Due to the sign of a possible complication that was all but ruled out within a week of its discovery, we got monthly sonograms. We saw a bean grow a head and sprout feet and celebrated every new picture with a post-appointment lunch at Chez Fon-Fon.

One such visit- it was late in the pregnancy as I remember – my wife was cleared for a glass of wine by the MD, so we ordered a leg/thigh piece of duck confit over lentils and lightly dressed frisse as an appetizer. I accepted the lentils, hoping that my toleration was the new rule rather than the exception because duck confit is the single greatest food on this planet (sorry Pluto) full of exceptionally amazing things to stick in your mouth.  It was so delicious that I ordered it again as an appetizer and lentils have rested securely in my good graces ever since.

Pocket KnifeThis is a recreation of a fantastic soup I had in a restaurant recently and recreated with guidance from the restaurant’s daytime sous chef. I thought I took pictures as I cooked, but I can’t seem to find them so here’s a picture of my Swiss Army knife. I’m very fond of it.

Chicken and Lentil Soup

  • 3 cups chicken stock – I like a well reduced, rich, dark stock for this
  • 1 glass dry white wine
  • 1 cup green lentils
  • ½ Vidalia onion, diced
  • carrots, diced – an amount equal to the onion
  • celery, diced – an amount equal to a) the onion or b) the carrots – chef’s choice
  • handful cilantro, chopped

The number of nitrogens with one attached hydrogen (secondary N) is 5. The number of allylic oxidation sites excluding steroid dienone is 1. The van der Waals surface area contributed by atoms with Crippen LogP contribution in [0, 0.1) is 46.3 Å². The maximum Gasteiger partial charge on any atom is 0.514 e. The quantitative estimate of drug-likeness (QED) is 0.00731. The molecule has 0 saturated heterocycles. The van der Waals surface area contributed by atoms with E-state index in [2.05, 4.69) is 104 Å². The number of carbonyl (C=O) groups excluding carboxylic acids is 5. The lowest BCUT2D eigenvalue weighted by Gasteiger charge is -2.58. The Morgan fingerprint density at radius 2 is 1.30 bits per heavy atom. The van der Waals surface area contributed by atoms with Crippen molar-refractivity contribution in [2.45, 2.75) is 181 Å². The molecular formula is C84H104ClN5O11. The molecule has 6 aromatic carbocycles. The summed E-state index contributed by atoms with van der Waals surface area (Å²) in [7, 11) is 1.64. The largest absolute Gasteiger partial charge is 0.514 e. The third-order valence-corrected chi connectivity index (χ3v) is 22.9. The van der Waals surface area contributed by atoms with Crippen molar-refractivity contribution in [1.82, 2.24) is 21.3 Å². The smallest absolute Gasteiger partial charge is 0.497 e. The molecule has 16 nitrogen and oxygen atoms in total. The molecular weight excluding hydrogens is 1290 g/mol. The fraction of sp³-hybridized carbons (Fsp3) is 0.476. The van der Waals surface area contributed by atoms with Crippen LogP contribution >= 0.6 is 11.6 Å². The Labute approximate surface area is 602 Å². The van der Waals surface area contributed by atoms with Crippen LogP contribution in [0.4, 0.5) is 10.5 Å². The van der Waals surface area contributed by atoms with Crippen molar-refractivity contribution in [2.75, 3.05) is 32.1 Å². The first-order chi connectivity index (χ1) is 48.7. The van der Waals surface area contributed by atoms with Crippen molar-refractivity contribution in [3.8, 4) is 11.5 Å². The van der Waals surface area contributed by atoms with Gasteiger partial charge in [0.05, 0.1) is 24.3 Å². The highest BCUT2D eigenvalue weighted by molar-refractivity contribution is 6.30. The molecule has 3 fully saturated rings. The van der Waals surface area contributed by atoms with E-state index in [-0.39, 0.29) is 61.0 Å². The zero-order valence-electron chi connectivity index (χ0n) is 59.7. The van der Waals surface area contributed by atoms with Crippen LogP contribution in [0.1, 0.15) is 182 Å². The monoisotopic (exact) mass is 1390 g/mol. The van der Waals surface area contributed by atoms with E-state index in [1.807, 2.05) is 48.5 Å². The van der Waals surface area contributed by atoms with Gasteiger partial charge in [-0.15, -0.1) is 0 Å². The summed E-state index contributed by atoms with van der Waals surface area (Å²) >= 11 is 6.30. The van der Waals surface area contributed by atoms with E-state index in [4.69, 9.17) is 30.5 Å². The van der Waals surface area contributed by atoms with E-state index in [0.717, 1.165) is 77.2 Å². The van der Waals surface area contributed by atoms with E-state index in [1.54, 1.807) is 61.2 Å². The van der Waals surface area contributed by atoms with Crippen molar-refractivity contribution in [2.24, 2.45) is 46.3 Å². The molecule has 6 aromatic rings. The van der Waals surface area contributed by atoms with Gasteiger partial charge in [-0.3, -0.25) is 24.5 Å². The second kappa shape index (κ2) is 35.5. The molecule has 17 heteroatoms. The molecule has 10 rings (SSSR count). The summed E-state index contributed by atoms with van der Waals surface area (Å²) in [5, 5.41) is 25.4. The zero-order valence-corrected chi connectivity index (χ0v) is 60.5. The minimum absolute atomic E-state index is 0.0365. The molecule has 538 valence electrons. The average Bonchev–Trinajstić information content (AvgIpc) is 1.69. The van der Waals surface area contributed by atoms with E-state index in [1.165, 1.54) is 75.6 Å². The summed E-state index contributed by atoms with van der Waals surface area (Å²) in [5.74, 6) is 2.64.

• Tabasco to taste
  • precooked chicken drumstick or thigh meat, pulled and shredded – as much or as little as you please
  • olive oil
  • salt and pepper to taste

The measurements are approximations as I eyeballed the whole concoction. Feel free to freelance but keep a bit of extra stock on hand if needed. I didn’t, but range tops differ and evaporation is real no matter what the deniers say.

In a sauce pot add the lentils, stock, and wine and bring to a boil. Reduce to a simmer and let cook for 20 – 30 minutes while stirring occasionally. The end goal is tender lentils, but we are going to combine them with everything else and simmer again. A lentil that gives way but retains a little firmness is fine at this stage.

Meanwhile, in a saute pan, add a few glugs of olive oil and the onion over medium heat and stir regularly until the onion is translucent. Add the carrots and celery with a pinch of salt and stir until the carrots and celery dull in color – two minutes or so.

When the lentils have gone 20 – 30 minutes add the sautéed vegetables, chicken, and cilantro and simmer for another 20 – 30 minutes until the lentils are tender, add salt, pepper, and Tabasco to taste and serve with a crusty loaf of hot bread and a simple red wine vinaigretted salad.

For the record, that baby my wife was pregnant with in those duck confit salad days is now 11 and we’ve added another who’s 5. Neither one of them will touch this soup.